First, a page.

Great Blue Heron

Ardea herodias

Last updated: October 14, 2022
Verified by: AZ Animals Staff
© Brian Lasenby/

Their wingspan is larger than an eagle’s; both males and females help hatch the eggs; rich in symbolism


Great Blue Heron Scientific Classification

Scientific Name
Ardea herodias

Read our Complete Guide to Classification of Animals.

Great Blue Heron Conservation Status

Great Blue Heron Facts

Main Prey
Fun Fact
Their wingspan is larger than an eagle’s; both males and females help hatch the eggs; rich in symbolism
Most Distinctive Feature
6-7 foot wingspan
Incubation Period
30 days
Litter Size
2-7 eggs
Bears and raccoons, crows and ravens, eagles
Common Name
Great Blue Heron
North America

Great Blue Heron Physical Characteristics

  • Grey
  • Blue
Skin Type
5-6 pounds
38 inches

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The Great Blue Heron is a large water bird found primarily in North America.

They have beautiful plumage and an impressive wingspan size. Native people believe there is symbolism in seeing one of these birds.

4 Incredible Great Blue Heron facts!

Some of the most interesting facts about Great Blue Herons are:

  • These birds only weigh about six pounds, despite their large size
  • These birds have a wingspan of about seven feet
  • We call their nesting grounds a rookery
  • The oldest known herons lived to be 24 years old!

You can read more incredible facts about the great blue heron.

Great Blue Heron Scientific name

The scientific name for these birds is Ardea herodias. People sometimes call them cranes, which is incorrect, as that is a different species. There is a white variety known as the Great White Heron, which is found primarily only along the Florida coastline. There is also a Little Blue Heron, which is much smaller and lacks the head plumage. It also has a different call.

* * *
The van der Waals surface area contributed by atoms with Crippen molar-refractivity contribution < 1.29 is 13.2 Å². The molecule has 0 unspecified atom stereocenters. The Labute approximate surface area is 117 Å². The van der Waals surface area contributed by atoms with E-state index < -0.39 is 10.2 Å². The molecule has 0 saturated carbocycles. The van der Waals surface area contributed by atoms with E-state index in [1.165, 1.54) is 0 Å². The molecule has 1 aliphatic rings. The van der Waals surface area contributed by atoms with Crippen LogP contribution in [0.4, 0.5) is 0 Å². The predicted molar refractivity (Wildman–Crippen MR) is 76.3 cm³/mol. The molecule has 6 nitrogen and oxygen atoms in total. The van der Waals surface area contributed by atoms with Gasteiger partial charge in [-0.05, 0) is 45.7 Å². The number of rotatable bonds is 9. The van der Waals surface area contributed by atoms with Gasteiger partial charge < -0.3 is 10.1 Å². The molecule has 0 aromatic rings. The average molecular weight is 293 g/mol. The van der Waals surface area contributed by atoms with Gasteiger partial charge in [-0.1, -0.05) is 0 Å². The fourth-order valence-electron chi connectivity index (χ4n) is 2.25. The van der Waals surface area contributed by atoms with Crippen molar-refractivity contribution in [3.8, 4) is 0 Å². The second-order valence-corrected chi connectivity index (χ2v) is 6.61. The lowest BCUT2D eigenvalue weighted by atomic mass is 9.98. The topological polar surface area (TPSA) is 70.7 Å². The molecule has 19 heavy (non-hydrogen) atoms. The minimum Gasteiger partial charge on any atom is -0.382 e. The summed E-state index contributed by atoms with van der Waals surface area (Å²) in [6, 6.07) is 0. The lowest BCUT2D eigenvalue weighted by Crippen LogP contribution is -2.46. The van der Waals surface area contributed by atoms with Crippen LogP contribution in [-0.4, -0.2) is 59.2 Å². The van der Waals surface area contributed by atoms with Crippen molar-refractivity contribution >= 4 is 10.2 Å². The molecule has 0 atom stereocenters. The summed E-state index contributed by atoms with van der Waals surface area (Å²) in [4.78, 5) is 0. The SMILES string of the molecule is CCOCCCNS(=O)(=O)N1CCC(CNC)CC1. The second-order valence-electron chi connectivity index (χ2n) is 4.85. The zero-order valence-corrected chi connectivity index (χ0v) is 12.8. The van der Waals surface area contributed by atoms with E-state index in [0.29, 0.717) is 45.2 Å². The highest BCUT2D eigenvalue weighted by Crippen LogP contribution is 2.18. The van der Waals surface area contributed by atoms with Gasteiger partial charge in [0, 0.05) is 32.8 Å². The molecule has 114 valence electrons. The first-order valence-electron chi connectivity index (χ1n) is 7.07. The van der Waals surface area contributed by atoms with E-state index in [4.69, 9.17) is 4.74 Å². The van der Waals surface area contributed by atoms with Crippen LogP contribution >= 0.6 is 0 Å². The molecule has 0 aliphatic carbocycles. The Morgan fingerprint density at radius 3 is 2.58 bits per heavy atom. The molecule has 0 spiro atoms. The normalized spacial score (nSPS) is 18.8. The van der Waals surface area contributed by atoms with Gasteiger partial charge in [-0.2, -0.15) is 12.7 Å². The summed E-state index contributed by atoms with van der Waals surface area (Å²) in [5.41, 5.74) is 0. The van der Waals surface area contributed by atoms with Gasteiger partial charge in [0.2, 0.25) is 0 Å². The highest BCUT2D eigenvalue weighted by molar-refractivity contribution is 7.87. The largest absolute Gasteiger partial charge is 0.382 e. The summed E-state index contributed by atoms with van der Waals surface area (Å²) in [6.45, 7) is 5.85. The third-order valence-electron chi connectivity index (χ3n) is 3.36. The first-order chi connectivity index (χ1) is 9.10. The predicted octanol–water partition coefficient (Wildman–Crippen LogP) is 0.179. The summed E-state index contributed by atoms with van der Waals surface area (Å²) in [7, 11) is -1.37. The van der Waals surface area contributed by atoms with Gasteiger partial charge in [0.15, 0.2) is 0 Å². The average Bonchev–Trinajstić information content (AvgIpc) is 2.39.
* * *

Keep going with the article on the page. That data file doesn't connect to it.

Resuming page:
Great Blue Heron Appearance

These birds are blue-gray with black stripes. The juveniles are somewhat brownish and shaggier. Their eggs are pale blue.

Great Blue Heron catching a huge fish.
Great Blue Heron catching a huge fish.

©David Byron Keener/

Great Blue Heron Behavior

Herons nest in trees. They hunt for food both day and night, thanks to excellent night vision. They typically do this by wading in the water.

Great Blue Heron Habitat

These birds are typically found in marshes, and along rivers and shorelines. Throughout the southern United States, they are often seen wading in shallow waters beside roadways, probably in search of food. Their habitats range from southern Canada to the very Northern parts of South America.

Great Blue Heron Diet

Blue herons primarily eat fish, but in fact they will also consume a range of other animals they find while wading, including turtles, reptiles, insects, other birds and sometimes small mammals.

Predators and threats

Though the fully grown birds have very few natural predators, the juveniles and eggs are often prey for crows and ravens, eagles, hawks, turkey vultures, bears and raccoons.

Reproduction and Life Cycle

These birds lay anywhere between two to seven pale blue eggs. Both males and females take part in the incubation process, which takes about 25-30 days. Within 60 days of hatching, juveniles are capable of flight. They leave the nest about 30 days after learning to fly


The exact number of these birds is unknown, but the population estimates range from 100,000 to 250,000, and it is classified as “Least Concern“.

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Great Blue Heron FAQs (Frequently Asked Questions) 

What does it mean when you see a blue heron?

There is a lot of symbolism attached to these birds. According to some Native American tribes, seeing a heron means evolution, wisdom and progress.

Are blue herons dangerous?

Only for those who must handle them for some reason, such as veterinarians. They are capable of killing a human, but are not aggressive and do not attack humans unless they are being held while under stress.

What eats a great blue heron?

Several other birds eat the eggs and juveniles of herons, including crows and ravens, eagles, hawks, and turkey vultures. Bears and raccoons may also eat them.

What is the difference between a grey heron and a blue heron?

The most significant differences between grey and blue herons are their size and locality. Blue herons are taller with a larger wingspan and are native to North America, while grey herons are smaller in size than the grey ones and are more centralized in Europe, Asia, and Africa.

Thank you for reading! Have some feedback for us? Contact the AZ Animals editorial team.

  1. USGS, Available here:
  2. Find Any Answer, Available here:
  3. International Bird Rescue, Available here:
  4. Chesapeake Bay Program, Available here:
  5. Wikipedia, Available here:

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